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Anasazi


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Author Topic: Anasazi  (Read 1481 times)
Cleito
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« on: July 23, 2007, 11:37:31 pm »

Migration from the homeland

It is not entirely clear why the Ancestral Puebloans migrated from their established homes in the 12th and 13th centuries. Factors examined and discussed include prolonged periods of drought, cyclical periods of top soil erosion, environmental degradation, de-forestation, hostility from new arrivals, religious or cultural change, and even influence from Mesoamerican cultures. Many of these possibilities are supported by archaeological evidence.

Current opinion holds that the Ancestral Puebloans responded to pressure from Numic-speaking peoples moving onto the Colorado Plateau as well as climate change which resulted in agricultural failures. The archaeological record indicates that it was not unusual for ancient Pueblo peoples to adapt to climatic change by changing residences and locations. Early Pueblo I sites may have housed up to 600 individuals in a few separate but closely spaced settlement clusters. However, they were generally occupied for a mere 30 years or less. Archaeologist Timothy A. Kohler excavated large Pueblo I sites near Dolores, Colorado, and discovered that they were established during periods of above-average rainfall. This would allow crops to be grown without benefit of irrigation. At the same time, nearby areas experiencing significantly drier patterns were abandoned.

The ancient Pueblos attained a cultural "Golden Age" between about 900 and 1130 A.D. During this time, generally classed as Pueblo II, the climate was relatively warm and rainfall mostly adequate. Communities grew larger and were inhabited for longer periods of time. Highly specific local traditions in architecture and pottery emerged, and trade over long distances appears to have been common. Domesticated turkeys appear. After approximately 1150 A.D. North America experienced significant climatic change in the form of a 300 year drought, which also led to the collapse of the Tiwanaku civilization around Lake Titicaca [3]. Confirming evidence is found in excavations of western regions in the Mississippi Valley between A.D. 1150 and 1350, which show long lasting patterns of warmer, wetter winters and cooler, drier summers. In this later period, the Pueblo II became more self-contained, decreasing trade and interaction with more distant communities. Southwest farmers developed irrigation techniques appropriate to seasonal rainfall, including soil and water control features such as check dams and terraces. However, the population of the region continued to be mobile, abandoning settlements and fields under adverse conditions.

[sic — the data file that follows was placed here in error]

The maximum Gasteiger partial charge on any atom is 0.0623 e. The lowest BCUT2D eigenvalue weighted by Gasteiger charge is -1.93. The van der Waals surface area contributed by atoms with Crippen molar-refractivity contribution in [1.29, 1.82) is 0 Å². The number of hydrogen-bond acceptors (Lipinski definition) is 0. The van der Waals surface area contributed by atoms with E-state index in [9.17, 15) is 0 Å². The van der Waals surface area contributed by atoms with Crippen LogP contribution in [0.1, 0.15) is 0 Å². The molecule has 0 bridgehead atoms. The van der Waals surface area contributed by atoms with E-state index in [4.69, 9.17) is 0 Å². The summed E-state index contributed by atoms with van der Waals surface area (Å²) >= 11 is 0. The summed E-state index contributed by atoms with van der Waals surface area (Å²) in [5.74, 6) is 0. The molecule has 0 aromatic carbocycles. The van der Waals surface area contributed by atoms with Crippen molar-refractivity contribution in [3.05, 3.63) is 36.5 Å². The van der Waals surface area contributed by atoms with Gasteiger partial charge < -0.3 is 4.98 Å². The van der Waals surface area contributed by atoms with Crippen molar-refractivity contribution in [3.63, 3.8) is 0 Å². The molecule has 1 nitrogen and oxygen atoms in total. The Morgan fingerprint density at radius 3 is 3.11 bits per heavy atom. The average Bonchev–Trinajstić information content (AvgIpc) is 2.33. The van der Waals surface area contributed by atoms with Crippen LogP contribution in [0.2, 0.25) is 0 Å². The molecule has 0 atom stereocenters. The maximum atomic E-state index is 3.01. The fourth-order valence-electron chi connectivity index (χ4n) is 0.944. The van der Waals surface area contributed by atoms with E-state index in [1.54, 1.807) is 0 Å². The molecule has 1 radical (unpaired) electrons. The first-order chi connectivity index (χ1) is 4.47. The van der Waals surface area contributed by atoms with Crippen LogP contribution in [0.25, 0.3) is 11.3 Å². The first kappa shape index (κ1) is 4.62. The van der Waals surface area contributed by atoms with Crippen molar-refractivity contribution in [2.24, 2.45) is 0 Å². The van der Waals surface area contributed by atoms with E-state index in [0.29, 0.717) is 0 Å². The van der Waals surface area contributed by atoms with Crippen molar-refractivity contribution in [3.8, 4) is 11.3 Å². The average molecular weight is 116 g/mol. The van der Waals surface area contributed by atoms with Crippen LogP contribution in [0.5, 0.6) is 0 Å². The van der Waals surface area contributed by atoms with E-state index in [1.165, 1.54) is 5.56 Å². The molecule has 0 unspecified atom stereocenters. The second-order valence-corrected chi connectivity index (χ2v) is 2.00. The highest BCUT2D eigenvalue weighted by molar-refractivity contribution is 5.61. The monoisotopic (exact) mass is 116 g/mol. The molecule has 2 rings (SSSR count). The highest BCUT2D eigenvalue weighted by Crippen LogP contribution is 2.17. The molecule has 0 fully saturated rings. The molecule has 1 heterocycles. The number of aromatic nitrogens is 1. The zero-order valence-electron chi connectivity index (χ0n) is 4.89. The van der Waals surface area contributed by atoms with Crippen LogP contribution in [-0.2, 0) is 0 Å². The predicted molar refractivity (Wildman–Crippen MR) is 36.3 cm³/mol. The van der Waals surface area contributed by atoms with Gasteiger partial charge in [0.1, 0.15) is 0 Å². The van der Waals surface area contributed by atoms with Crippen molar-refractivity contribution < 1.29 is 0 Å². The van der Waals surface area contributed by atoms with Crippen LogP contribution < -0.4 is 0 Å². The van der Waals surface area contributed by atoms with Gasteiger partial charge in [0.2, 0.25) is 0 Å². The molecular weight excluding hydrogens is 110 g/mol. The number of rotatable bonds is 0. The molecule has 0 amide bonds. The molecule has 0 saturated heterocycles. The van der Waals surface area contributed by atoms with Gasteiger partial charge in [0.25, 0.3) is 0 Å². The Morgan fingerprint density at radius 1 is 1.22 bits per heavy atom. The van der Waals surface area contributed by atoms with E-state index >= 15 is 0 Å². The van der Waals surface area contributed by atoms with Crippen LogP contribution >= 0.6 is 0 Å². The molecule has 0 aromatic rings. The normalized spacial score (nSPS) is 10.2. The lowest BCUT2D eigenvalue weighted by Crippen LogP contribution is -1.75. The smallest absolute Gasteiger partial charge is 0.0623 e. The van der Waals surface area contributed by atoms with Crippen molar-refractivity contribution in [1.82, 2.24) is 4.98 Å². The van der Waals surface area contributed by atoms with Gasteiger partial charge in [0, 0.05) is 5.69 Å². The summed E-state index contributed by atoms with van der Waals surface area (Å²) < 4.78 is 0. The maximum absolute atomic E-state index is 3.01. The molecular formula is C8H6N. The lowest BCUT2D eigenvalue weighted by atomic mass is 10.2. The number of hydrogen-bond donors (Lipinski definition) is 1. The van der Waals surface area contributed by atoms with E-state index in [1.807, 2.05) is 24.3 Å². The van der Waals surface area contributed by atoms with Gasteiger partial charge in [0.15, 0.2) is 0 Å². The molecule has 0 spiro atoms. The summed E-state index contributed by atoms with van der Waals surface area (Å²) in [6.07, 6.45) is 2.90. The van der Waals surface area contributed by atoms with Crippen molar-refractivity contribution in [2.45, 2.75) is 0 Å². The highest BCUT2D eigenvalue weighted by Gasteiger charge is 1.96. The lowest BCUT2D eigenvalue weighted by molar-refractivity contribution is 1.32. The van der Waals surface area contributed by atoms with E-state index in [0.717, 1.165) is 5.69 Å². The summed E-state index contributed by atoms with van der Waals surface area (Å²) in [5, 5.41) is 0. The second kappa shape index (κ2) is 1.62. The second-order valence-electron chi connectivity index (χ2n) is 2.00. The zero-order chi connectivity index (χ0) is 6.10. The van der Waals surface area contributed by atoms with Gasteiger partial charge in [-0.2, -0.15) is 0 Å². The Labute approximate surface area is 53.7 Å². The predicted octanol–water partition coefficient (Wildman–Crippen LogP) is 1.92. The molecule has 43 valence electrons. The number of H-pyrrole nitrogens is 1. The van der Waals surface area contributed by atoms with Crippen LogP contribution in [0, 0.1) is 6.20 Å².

Along with this change in precipitation patterns was a drop in water table levels, due to a different cycle unrelated to rainfall. This forced the abandonment of settlements in the more arid or overfarmed locations.

Evidence also suggests a profound change in the religion in this period. Chacoan and other structures constructed originally along astronomical alignments, and thought to have served important ceremonial purposes to the culture, were systematically dismantled. Doorways were sealed with rock and mortar. Kiva walls show marks from great fires set within them, which probably required removal of the massive roof - a task which would require signficiant effort. Habitations were abandoned, tribes split and divided and resettled far elsewhere. This evidence suggests that the religious structures were deliberately abandoned slowly over time. Puebloan tradition holds that the ancestors had achieved great spiritual power and control over natural forces, and used their power in ways that caused nature to change, and caused changes that were never meant to occur. Possibly, the dismantling of their religious structures was an effort to symbolically undo the changes they felt they caused due to their abuse of their spiritual power, and thus make amends with nature.

Stress on the environment by have been reflected in the social structure, leading to conflict and warfare. Near Kayenta, Arizona, Jonathan Haas of the Field Museum in Chicago has been studying a group of Anasazi villages that relocated from the canyons to the high mesa tops during the late 1200s. The only reason Haas can see for a move so far from water and arable land is defense against enemies. He asserts that isolated communities relied on raiding for food and supplies, and that warfare became common in the 13th century. This conflict may have been aggravated by the influx of less settled peoples, Numic-speakers such as the Utes, Shoshones and Piutes, who may have originated in what is today California.

Most modern Pueblo peoples (whether Keresans, Hopi, or Tanoans) and historians like James W. Loewen, in his book Lies Across America, assert the ancient Pueblo did not "vanish" as is commonly portrayed in media presentations or popular books, but migrated to areas in the Southwest with more favorable rainfall and dependable streams. They merged into the various pueblo peoples whose descendants still live in Arizona and New Mexico. This perspective is not new and was also presented in reports from early 20th century anthropologists, including Frank Hamilton Cushing, J. Walter Fewkes and Alfred V. Kidder. Many modern Pueblo tribes trace their lineage from settlements in Evidence also suggests that a profound change took place in the Anasazi area and areas inhabited by their cultural neighbors, the Mogollon. For example, the San Ildefonso Pueblo people believe that their ancestors lived in both the Mesa Verde and the Bandelier areas.

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